Short and sweet, this time:
- Philanthropy News Digest highlights a few examples of non-profit newspaper models around the country.
- Cool story about Lower Manhattan arts organizations banding together to improve their joint situation, to the point of actually sharing audience and financial figures with each other. Well done, and hope it yields results.
- Leonard Jacobs (proprietor of the Clyde Fitch Report) responds to my rant from the other week. I must have made an impression on him, because he says he’s a loyal reader now. (Thanks!)
- Liz Lerman proposes a “job swap to save American capitalism” — have the artists run Wall Street.
- Great story about a new minority-led orchestra in DC aiming for a much more diverse audience than the usual classical music crowd, and from all appearances so far, succeeding.
- A propos of my Disney post from the other day, did you know that the economically optimal term of copyright is 14 years?
- Former New York City Cultural Affairs Commissioner and general arts bigwig Schyler Chapin passed away over the weekend.
- Andy Horwitz of Culturebot posts a manifesto of sorts on arts policy. It’s mainly very good stuff, though I have to disagree with this:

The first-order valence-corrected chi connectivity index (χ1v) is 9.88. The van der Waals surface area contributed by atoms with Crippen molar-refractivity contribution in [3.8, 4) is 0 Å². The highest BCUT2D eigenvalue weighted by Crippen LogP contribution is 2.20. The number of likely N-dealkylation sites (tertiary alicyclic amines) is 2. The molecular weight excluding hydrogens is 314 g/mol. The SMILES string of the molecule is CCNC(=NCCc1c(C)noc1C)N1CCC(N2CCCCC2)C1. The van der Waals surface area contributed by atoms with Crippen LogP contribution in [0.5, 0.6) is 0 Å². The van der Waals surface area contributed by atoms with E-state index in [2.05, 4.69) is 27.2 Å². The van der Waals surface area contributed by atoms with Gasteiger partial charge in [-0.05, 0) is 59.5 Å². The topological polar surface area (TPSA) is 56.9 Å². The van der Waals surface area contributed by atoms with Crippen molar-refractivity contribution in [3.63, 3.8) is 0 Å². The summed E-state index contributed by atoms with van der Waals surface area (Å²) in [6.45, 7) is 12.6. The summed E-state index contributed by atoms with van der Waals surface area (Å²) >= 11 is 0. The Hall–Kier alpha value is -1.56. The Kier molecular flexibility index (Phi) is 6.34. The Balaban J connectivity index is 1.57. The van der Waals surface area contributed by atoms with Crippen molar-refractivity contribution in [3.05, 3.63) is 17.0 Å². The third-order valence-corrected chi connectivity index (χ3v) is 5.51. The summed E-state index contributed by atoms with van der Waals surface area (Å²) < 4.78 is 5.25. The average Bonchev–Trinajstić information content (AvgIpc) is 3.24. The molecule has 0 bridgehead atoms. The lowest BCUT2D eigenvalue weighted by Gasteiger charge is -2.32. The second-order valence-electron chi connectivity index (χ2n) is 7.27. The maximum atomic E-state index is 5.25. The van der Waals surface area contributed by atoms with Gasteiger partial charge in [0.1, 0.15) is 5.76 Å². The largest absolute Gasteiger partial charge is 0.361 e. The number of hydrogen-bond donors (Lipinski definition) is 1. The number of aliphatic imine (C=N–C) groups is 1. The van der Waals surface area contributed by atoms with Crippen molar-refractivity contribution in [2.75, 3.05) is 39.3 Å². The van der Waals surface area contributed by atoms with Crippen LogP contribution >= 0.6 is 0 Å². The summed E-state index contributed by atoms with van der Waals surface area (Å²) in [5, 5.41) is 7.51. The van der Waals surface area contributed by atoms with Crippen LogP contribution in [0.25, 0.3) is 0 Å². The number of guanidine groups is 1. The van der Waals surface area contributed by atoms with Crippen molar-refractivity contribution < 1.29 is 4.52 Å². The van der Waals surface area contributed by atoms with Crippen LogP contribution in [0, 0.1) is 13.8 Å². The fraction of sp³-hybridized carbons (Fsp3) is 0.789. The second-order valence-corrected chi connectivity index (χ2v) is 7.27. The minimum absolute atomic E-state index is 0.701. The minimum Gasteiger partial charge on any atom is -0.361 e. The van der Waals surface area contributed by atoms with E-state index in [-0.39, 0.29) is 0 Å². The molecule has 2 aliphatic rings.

No more M.F.A.s! There is nothing more useless than a Master’s degree in arts administration or an arts administrator who possesses one. Not only does the “book learning” rarely have anything to do with the real world, it creates a peculiar breed of person who feels entitled to respect (and a senior position) without possessing any prior actual experience. Cultural institutions don’t need more MBA-style administrators who are constantly looking for the next best opportunity. Cultural institutions need administrators who are hands-on and capable. More importantly, because of the extraordinarily ephemeral nature of arts + culture, the institutions need the knowledge management which comes from long-term employee retention.
Ignoring for a moment that he seems to conflate MFAs and MBAs (for a second I thought he was advocating getting rid of conservatory drama and painting programs, which is another matter entirely), I will say in defense of my education that I’ve learned a tremendous amount about the world in my two years here at the Yale School of Management, a perspective that would have been, if not impossible, at least very difficult to acquire if I had stayed inside the industry this whole time. I do agree that prior arts experience is something of a prerequisite for senior management jobs in the arts; on that he’ll get no argument from me.